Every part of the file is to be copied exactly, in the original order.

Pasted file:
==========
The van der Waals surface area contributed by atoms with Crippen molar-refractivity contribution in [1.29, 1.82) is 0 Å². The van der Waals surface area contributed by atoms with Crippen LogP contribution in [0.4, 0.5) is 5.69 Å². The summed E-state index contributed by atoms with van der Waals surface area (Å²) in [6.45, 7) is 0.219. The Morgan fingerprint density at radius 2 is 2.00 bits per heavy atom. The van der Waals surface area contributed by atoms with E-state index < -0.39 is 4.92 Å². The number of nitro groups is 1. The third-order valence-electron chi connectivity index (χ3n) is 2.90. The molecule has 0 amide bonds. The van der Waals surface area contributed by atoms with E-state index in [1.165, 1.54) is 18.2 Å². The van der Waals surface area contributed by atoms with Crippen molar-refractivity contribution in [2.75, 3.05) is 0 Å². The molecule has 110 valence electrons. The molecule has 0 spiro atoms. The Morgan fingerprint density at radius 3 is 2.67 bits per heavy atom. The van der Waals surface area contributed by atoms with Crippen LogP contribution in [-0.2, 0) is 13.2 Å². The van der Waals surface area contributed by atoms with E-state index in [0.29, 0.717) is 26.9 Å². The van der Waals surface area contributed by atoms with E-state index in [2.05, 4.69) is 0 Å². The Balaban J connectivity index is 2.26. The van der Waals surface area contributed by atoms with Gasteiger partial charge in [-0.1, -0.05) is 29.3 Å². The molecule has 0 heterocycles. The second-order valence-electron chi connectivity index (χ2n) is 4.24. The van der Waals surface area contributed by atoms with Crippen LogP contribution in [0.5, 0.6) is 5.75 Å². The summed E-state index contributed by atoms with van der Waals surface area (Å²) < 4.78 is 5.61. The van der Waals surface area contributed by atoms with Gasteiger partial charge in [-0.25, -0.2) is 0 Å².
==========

The van der Waals surface area contributed by atoms with Crippen molar-refractivity contribution in [1.29, 1.82) is 0 Å². The van der Waals surface area contributed by atoms with Crippen LogP contribution in [0.4, 0.5) is 5.69 Å². The summed E-state index contributed by atoms with van der Waals surface area (Å²) in [6.45, 7) is 0.219. The Morgan fingerprint density at radius 2 is 2.00 bits per heavy atom. The van der Waals surface area contributed by atoms with E-state index < -0.39 is 4.92 Å². The number of nitro groups is 1. The third-order valence-electron chi connectivity index (χ3n) is 2.90. The molecule has 0 amide bonds. The van der Waals surface area contributed by atoms with E-state index in [1.165, 1.54) is 18.2 Å². The van der Waals surface area contributed by atoms with Crippen molar-refractivity contribution in [2.75, 3.05) is 0 Å². The molecule has 110 valence electrons. The molecule has 0 spiro atoms. The Morgan fingerprint density at radius 3 is 2.67 bits per heavy atom. The van der Waals surface area contributed by atoms with Crippen LogP contribution in [-0.2, 0) is 13.2 Å². The van der Waals surface area contributed by atoms with E-state index in [0.29, 0.717) is 26.9 Å². The van der Waals surface area contributed by atoms with E-state index in [2.05, 4.69) is 0 Å². The Balaban J connectivity index is 2.26. The van der Waals surface area contributed by atoms with Gasteiger partial charge in [-0.1, -0.05) is 29.3 Å². The molecule has 0 heterocycles. The second-order valence-electron chi connectivity index (χ2n) is 4.24. The van der Waals surface area contributed by atoms with Crippen LogP contribution in [0.5, 0.6) is 5.75 Å². The summed E-state index contributed by atoms with van der Waals surface area (Å²) < 4.78 is 5.61. The van der Waals surface area contributed by atoms with Gasteiger partial charge in [-0.25, -0.2) is 0 Å².